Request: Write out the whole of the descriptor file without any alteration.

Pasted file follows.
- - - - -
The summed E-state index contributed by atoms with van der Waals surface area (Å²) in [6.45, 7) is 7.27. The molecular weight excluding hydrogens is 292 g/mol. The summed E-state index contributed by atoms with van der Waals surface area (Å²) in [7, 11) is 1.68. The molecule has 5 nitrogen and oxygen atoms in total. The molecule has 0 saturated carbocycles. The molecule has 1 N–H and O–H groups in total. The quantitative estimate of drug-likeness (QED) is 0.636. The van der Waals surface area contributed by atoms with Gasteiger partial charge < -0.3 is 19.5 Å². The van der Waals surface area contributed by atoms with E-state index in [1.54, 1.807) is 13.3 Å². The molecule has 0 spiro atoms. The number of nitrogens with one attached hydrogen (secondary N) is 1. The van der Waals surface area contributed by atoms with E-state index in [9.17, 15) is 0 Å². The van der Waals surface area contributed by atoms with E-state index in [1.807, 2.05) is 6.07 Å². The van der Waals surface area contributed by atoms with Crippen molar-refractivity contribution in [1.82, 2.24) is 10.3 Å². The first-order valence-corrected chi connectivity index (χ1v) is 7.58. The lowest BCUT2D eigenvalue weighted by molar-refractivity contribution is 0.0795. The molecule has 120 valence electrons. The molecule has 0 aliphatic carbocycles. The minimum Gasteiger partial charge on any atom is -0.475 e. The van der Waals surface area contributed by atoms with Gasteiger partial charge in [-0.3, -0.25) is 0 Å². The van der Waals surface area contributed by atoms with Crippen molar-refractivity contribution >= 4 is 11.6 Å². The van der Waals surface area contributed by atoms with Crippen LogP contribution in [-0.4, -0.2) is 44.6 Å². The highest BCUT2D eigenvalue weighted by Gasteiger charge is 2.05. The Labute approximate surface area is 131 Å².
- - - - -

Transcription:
The summed E-state index contributed by atoms with van der Waals surface area (Å²) in [6.45, 7) is 7.27. The molecular weight excluding hydrogens is 292 g/mol. The summed E-state index contributed by atoms with van der Waals surface area (Å²) in [7, 11) is 1.68. The molecule has 5 nitrogen and oxygen atoms in total. The molecule has 0 saturated carbocycles. The molecule has 1 N–H and O–H groups in total. The quantitative estimate of drug-likeness (QED) is 0.636. The van der Waals surface area contributed by atoms with Gasteiger partial charge < -0.3 is 19.5 Å². The van der Waals surface area contributed by atoms with E-state index in [1.54, 1.807) is 13.3 Å². The molecule has 0 spiro atoms. The number of nitrogens with one attached hydrogen (secondary N) is 1. The van der Waals surface area contributed by atoms with E-state index in [9.17, 15) is 0 Å². The van der Waals surface area contributed by atoms with E-state index in [1.807, 2.05) is 6.07 Å². The van der Waals surface area contributed by atoms with Crippen molar-refractivity contribution in [1.82, 2.24) is 10.3 Å². The first-order valence-corrected chi connectivity index (χ1v) is 7.58. The lowest BCUT2D eigenvalue weighted by molar-refractivity contribution is 0.0795. The molecule has 120 valence electrons. The molecule has 0 aliphatic carbocycles. The minimum Gasteiger partial charge on any atom is -0.475 e. The van der Waals surface area contributed by atoms with Gasteiger partial charge in [-0.3, -0.25) is 0 Å². The van der Waals surface area contributed by atoms with Crippen molar-refractivity contribution >= 4 is 11.6 Å². The van der Waals surface area contributed by atoms with Crippen LogP contribution in [-0.4, -0.2) is 44.6 Å². The highest BCUT2D eigenvalue weighted by Gasteiger charge is 2.05. The Labute approximate surface area is 131 Å².